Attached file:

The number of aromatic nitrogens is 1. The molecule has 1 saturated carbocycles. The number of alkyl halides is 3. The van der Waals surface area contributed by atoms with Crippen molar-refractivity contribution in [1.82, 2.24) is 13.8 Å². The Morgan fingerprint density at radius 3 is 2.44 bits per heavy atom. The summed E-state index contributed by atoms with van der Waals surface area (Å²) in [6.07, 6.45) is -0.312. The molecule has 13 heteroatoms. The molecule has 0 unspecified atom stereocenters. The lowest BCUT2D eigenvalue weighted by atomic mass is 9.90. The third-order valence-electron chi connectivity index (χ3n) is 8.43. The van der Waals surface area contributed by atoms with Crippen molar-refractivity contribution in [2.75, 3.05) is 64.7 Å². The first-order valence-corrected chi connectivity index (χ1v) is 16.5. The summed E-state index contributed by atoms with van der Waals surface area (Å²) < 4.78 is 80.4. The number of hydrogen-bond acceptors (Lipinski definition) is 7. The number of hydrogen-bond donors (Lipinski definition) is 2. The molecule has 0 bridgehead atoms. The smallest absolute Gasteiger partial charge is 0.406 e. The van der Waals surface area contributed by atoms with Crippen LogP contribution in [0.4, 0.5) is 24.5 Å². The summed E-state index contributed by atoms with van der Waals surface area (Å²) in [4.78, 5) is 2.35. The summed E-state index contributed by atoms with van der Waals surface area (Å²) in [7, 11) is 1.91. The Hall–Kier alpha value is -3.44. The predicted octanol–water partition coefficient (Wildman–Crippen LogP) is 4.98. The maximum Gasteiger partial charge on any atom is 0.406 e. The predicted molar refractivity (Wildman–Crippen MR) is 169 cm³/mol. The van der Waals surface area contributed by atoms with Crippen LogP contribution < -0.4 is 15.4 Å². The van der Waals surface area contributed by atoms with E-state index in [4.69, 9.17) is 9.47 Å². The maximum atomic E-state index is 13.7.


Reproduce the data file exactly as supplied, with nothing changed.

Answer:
The number of aromatic nitrogens is 1. The molecule has 1 saturated carbocycles. The number of alkyl halides is 3. The van der Waals surface area contributed by atoms with Crippen molar-refractivity contribution in [1.82, 2.24) is 13.8 Å². The Morgan fingerprint density at radius 3 is 2.44 bits per heavy atom. The summed E-state index contributed by atoms with van der Waals surface area (Å²) in [6.07, 6.45) is -0.312. The molecule has 13 heteroatoms. The molecule has 0 unspecified atom stereocenters. The lowest BCUT2D eigenvalue weighted by atomic mass is 9.90. The third-order valence-electron chi connectivity index (χ3n) is 8.43. The van der Waals surface area contributed by atoms with Crippen molar-refractivity contribution in [2.75, 3.05) is 64.7 Å². The first-order valence-corrected chi connectivity index (χ1v) is 16.5. The summed E-state index contributed by atoms with van der Waals surface area (Å²) < 4.78 is 80.4. The number of hydrogen-bond acceptors (Lipinski definition) is 7. The number of hydrogen-bond donors (Lipinski definition) is 2. The molecule has 0 bridgehead atoms. The smallest absolute Gasteiger partial charge is 0.406 e. The van der Waals surface area contributed by atoms with Crippen LogP contribution in [0.4, 0.5) is 24.5 Å². The summed E-state index contributed by atoms with van der Waals surface area (Å²) in [4.78, 5) is 2.35. The summed E-state index contributed by atoms with van der Waals surface area (Å²) in [7, 11) is 1.91. The Hall–Kier alpha value is -3.44. The predicted octanol–water partition coefficient (Wildman–Crippen LogP) is 4.98. The maximum Gasteiger partial charge on any atom is 0.406 e. The predicted molar refractivity (Wildman–Crippen MR) is 169 cm³/mol. The van der Waals surface area contributed by atoms with Crippen LogP contribution < -0.4 is 15.4 Å². The van der Waals surface area contributed by atoms with E-state index in [4.69, 9.17) is 9.47 Å². The maximum atomic E-state index is 13.7.